Education & Certifications

  • Bachelor of Arts, Harvard University, Biology (2012)

All Publications

  • Metabolomic profiling in the prediction of gestational diabetes mellitus. Diabetologia Bentley-Lewis, R., Huynh, J., Xiong, G., Lee, H., Wenger, J., Clish, C., Nathan, D., Thadhani, R., Gerszten, R. 2015; 58 (6): 1329–32


    Metabolomic profiling in populations with impaired glucose tolerance has revealed that branched chain and aromatic amino acids (BCAAs) are predictive of type 2 diabetes. Because gestational diabetes mellitus (GDM) shares pathophysiological similarities with type 2 diabetes, the metabolite profile predictive of type 2 diabetes could potentially identify women who will develop GDM.We conducted a nested case-control study of 18- to 40-year-old women who participated in the Massachusetts General Hospital Obstetrical Maternal Study between 1998 and 2007. Participants were enrolled during their first trimester of a singleton pregnancy and fasting serum samples were collected. The women were followed throughout pregnancy and identified as having GDM or normal glucose tolerance (NGT) in the third trimester. Women with GDM (n = 96) were matched to women with NGT (n = 96) by age, BMI, gravidity and parity. Liquid chromatography-mass spectrometry was used to measure the levels of 91 metabolites.Data analyses revealed the following characteristics (mean ± SD): age 32.8 ± 4.4 years, BMI 28.3 ± 5.6 kg/m(2), gravidity 2 ± 1 and parity 1 ± 1. Six metabolites (anthranilic acid, alanine, glutamate, creatinine, allantoin and serine) were identified as having significantly different levels between the two groups in conditional logistic regression analyses (p < 0.05). The levels of the BCAAs did not differ significantly between GDM and NGT.Metabolic markers identified as being predictive of type 2 diabetes may not have the same predictive power for GDM. However, further study in a racially/ethnically diverse population-based cohort is necessary.

    View details for DOI 10.1007/s00125-015-3553-4

    View details for PubMedID 25748329

    View details for PubMedCentralID PMC4428592

  • Center of mass motion in swimming fish: effects of speed and locomotor mode during undulatory propulsion ZOOLOGY Xiong, G., Lauder, G. V. 2014; 117 (4): 269-281


    Studies of center of mass (COM) motion are fundamental to understanding the dynamics of animal movement, and have been carried out extensively for terrestrial and aerial locomotion. But despite a large amount of literature describing different body movement patterns in fishes, analyses of how the center of mass moves during undulatory propulsion are not available. These data would be valuable for understanding the dynamics of different body movement patterns and the effect of differing body shapes on locomotor force production. In the present study, we analyzed the magnitude and frequency components of COM motion in three dimensions (x: surge, y: sway, z: heave) in three fish species (eel, bluegill sunfish, and clown knifefish) swimming with four locomotor modes at three speeds using high-speed video, and used an image cross-correlation technique to estimate COM motion, thus enabling untethered and unrestrained locomotion. Anguilliform swimming by eels shows reduced COM surge oscillation magnitude relative to carangiform swimming, but not compared to knifefish using a gymnotiform locomotor style. Labriform swimming (bluegill at 0.5 body lengths/s) displays reduced COM sway oscillation relative to swimming in a carangiform style at higher speeds. Oscillation frequency of the COM in the surge direction occurs at twice the tail beat frequency for carangiform and anguilliform swimming, but at the same frequency as the tail beat for gymnotiform locomotion in clown knifefish. Scaling analysis of COM heave oscillation for terrestrial locomotion suggests that COM heave motion scales with positive allometry, and that fish have relatively low COM oscillations for their body size.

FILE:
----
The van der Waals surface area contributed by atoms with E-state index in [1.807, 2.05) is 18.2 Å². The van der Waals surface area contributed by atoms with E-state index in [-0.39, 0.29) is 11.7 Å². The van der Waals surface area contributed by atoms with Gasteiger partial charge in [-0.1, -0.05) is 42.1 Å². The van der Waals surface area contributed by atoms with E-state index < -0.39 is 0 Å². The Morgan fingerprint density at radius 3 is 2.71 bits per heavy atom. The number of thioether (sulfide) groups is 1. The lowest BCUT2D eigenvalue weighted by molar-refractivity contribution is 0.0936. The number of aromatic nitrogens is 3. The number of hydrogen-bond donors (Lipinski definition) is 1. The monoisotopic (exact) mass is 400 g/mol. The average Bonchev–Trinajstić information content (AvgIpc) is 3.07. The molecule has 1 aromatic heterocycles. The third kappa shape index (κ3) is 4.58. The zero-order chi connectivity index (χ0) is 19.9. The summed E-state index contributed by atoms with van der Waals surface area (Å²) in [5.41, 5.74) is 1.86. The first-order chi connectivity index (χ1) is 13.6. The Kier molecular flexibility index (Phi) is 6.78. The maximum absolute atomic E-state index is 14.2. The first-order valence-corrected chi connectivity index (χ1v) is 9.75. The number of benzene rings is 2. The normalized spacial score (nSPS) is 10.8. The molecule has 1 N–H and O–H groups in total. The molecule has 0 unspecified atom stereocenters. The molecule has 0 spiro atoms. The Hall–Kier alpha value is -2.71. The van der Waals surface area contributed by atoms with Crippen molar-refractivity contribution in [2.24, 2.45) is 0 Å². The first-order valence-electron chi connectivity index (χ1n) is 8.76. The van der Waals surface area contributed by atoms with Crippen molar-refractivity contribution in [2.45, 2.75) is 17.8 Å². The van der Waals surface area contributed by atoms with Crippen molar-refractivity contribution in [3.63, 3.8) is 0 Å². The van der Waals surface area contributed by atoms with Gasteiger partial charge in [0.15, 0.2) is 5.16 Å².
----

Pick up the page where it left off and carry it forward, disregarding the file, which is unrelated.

View details for DOI 10.1016/j.zoo1.2014.03.002

    View details for Web of Science ID 000340977600007

    View details for PubMedID 24925455

  • A systematic review of metabolite profiling in gestational diabetes mellitus. Diabetologia Huynh, J., Xiong, G., Bentley-Lewis, R. 2014; 57 (12): 2453–64